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North Carolina History Lesson Plans from the Southern Appalachian Archives
- North Carolina History Lesson Plans: Precolonial
- North Carolina Era 2 – Colonial 1600 - 1763: Migration Push/Pull Lesson
- North Carolina Era 3 – Revolution 1763 - 1789: Regulator Songs Lesson Plan
- North Carolina Era 4: Early National – 1789-1836: Family Histories Lesson Plan
- North Carolina Era 5: Antebellum - 1836 - 1860: Rip Van Winkle in contemporary writing lesson plan
- North Carolina Era 6: Civil War and Reconstruction - 1860 - 1876: Views of the Civil War Lesson Plan
- North Carolina Era 7: New South – 1876 - 1900: Subscription Schools in Western North Carolina Lesson Plan
- North Carolina Era 8: Early 20th Century – 1900 - 1929 Lesson Plans
- North Carolina Era 9: Depression and War (1929-1945)
- North Carolina Era 10: Postwar (1945-1975): Post-War Political Cartoons Lesson Plan
- North Carolina Era 11: Recent (1975-2010) Lesson Plans
- Land Use in Western North Carolina Lesson Plans from the Southern Appalachian Archives
- North Carolina History Lesson Plans from the Southern Appalachian Archives
- "Feast and Farmin': A Celebration of Western North Carolina Agricultural History"
Dairy Barn and Animals
Dairy farming allowed the farmers in Western North Carolina to build wealth without damaging their lands. There were many benefits associated with dairy cattle both financially and on the farm itself. Farmers would need to provide healthy and spacious conditions in order to reap the benefits of dairy cattle and farms, making this type of farming exemplary of the depth of knowledge and commitment involved with agriculture.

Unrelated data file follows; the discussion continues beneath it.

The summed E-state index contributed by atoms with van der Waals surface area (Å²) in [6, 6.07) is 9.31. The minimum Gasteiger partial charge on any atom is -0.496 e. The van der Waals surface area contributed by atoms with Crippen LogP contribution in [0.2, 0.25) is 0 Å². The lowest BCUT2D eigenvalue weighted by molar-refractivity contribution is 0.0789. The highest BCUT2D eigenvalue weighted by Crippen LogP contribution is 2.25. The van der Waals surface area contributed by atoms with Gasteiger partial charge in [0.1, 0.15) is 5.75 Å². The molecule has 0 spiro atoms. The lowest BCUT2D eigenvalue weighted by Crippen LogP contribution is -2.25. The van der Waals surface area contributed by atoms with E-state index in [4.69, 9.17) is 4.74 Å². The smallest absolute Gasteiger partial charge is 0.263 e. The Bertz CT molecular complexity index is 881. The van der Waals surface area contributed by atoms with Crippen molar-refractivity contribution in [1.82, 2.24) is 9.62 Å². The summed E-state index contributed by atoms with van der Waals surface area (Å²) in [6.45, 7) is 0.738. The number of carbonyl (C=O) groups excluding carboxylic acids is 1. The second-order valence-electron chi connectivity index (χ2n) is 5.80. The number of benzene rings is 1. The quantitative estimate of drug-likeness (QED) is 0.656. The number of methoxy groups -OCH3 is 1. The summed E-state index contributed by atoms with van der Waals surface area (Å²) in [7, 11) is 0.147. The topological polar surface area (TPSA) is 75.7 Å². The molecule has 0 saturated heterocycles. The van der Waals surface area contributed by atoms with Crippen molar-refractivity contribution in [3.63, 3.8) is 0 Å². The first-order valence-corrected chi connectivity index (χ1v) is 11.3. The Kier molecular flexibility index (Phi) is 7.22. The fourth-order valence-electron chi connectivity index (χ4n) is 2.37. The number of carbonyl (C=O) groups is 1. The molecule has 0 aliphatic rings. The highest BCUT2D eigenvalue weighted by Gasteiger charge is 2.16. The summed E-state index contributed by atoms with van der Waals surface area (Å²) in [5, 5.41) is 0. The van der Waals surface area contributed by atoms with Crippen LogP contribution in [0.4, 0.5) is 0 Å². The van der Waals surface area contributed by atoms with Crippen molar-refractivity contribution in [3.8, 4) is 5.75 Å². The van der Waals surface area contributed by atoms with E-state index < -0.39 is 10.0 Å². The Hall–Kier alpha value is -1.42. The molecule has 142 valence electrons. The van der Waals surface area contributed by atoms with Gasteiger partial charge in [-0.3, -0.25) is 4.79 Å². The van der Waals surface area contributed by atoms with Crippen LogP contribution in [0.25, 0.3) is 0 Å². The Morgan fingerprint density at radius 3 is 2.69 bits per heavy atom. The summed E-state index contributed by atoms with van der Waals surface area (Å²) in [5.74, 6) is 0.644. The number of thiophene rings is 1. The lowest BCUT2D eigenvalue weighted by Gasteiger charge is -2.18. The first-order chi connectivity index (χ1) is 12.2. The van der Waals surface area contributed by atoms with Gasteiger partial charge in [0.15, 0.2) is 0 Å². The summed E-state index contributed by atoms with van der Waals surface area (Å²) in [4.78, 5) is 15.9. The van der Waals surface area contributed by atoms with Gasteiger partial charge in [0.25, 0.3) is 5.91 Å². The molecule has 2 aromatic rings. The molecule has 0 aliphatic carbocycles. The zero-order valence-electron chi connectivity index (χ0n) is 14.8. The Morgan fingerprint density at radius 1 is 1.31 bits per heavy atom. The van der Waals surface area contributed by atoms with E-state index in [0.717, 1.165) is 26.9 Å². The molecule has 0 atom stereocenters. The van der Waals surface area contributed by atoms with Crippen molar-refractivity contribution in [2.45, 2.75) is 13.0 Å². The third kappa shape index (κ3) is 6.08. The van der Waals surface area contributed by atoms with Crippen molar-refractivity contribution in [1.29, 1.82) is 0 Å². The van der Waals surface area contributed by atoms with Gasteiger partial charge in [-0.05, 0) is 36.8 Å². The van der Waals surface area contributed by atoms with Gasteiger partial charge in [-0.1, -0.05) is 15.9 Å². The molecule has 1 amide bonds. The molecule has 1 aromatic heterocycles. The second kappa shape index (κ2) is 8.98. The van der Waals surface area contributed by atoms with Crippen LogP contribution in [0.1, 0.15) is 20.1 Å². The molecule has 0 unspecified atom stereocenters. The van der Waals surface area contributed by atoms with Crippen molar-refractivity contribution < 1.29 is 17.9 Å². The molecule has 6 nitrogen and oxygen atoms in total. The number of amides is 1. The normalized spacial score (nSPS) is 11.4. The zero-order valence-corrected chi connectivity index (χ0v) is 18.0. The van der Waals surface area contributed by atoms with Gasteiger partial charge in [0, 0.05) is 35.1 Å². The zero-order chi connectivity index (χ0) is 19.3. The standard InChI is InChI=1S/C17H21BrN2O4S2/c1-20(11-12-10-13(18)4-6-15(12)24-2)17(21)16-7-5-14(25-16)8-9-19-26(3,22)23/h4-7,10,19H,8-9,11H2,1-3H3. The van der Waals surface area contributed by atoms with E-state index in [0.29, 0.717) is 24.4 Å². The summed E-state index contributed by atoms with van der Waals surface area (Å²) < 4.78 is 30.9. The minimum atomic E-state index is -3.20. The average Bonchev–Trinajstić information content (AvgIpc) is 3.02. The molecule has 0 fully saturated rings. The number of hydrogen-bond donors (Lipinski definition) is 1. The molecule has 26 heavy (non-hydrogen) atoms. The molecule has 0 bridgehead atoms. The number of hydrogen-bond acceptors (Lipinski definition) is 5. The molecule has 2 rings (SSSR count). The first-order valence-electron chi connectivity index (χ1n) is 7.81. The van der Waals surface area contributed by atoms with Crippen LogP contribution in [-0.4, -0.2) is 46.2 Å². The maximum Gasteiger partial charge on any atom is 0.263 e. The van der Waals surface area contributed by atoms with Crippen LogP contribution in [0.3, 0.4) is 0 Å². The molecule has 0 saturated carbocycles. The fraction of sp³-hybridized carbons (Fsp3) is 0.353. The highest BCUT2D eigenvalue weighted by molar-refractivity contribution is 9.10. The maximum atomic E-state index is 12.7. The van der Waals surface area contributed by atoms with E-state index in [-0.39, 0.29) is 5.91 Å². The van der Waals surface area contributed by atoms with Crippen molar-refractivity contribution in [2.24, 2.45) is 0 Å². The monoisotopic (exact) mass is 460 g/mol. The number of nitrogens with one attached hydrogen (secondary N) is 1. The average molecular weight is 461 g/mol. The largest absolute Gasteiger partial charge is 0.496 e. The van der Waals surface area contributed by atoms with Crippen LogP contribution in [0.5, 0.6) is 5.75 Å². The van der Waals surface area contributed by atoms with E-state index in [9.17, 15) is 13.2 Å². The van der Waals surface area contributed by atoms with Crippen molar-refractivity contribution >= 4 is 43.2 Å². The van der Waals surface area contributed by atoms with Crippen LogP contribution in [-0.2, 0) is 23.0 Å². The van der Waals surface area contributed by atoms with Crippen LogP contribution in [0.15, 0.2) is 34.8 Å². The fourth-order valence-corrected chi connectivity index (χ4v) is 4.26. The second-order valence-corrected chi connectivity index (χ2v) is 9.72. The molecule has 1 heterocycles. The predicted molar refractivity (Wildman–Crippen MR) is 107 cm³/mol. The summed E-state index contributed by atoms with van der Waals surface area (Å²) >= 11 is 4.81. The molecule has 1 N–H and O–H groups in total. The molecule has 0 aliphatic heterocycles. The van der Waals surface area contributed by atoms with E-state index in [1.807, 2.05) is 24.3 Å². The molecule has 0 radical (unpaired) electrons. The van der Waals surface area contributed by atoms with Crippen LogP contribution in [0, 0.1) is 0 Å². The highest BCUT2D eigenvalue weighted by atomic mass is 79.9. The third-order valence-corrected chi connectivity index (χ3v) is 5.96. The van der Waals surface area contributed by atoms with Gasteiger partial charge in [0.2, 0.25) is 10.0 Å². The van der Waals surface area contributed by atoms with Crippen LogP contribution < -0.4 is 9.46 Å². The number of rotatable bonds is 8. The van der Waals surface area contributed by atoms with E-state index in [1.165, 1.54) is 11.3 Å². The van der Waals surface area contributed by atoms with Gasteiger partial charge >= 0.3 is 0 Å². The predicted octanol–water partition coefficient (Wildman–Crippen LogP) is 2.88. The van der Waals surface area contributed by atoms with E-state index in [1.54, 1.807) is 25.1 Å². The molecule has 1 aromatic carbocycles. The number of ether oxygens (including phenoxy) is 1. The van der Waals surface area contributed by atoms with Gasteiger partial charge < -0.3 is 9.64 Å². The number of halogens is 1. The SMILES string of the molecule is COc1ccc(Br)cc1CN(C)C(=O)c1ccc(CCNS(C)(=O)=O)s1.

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In the year 1946 there were a recorded 361,000 dairy cows on North Carolina farms, producing a yearly average of 693 million quarts of milk to be sold. The cumulative value of these at the time was $39,856,000. A farmer did not necessarily need to purchase a large herd and the accompanying equipment, storage, land, etc. The purchase of a few high-producing cows created a solid foundation for the farmer to begin profiting.
Dairy cows must live in healthy conditions entailing a clean environment and sterile stainless-steel equipment to ensure the milk they produce does not become contaminated with dirt or disease. Therefore, a key aspect of dairy farming is barns which must provide proper lighting, ventilation, space, and cleanliness for cattle health and production to be of the best quality.
Dairy farmers often kept their own records on feed used, size of pasture(s) available, cleanliness of barns and equipment, among many others. This was often necessary for farmers who planned to review and improve farm practices. Cattle testing is another important feature of dairy farming. A ‘tester’ would visit the farm monthly to collect data on milk production/quality, butterfat production, and feed costs. This service would have - on average - cost $4.00 for a herd of thirty cows in as well as board and lodging for the tester during his or her stay at the farm. The tester’s records helped farmers edit their own records and plans for which cows to cull, feed amounts based on each cow’s production rates, and to grow their profits while reducing costs.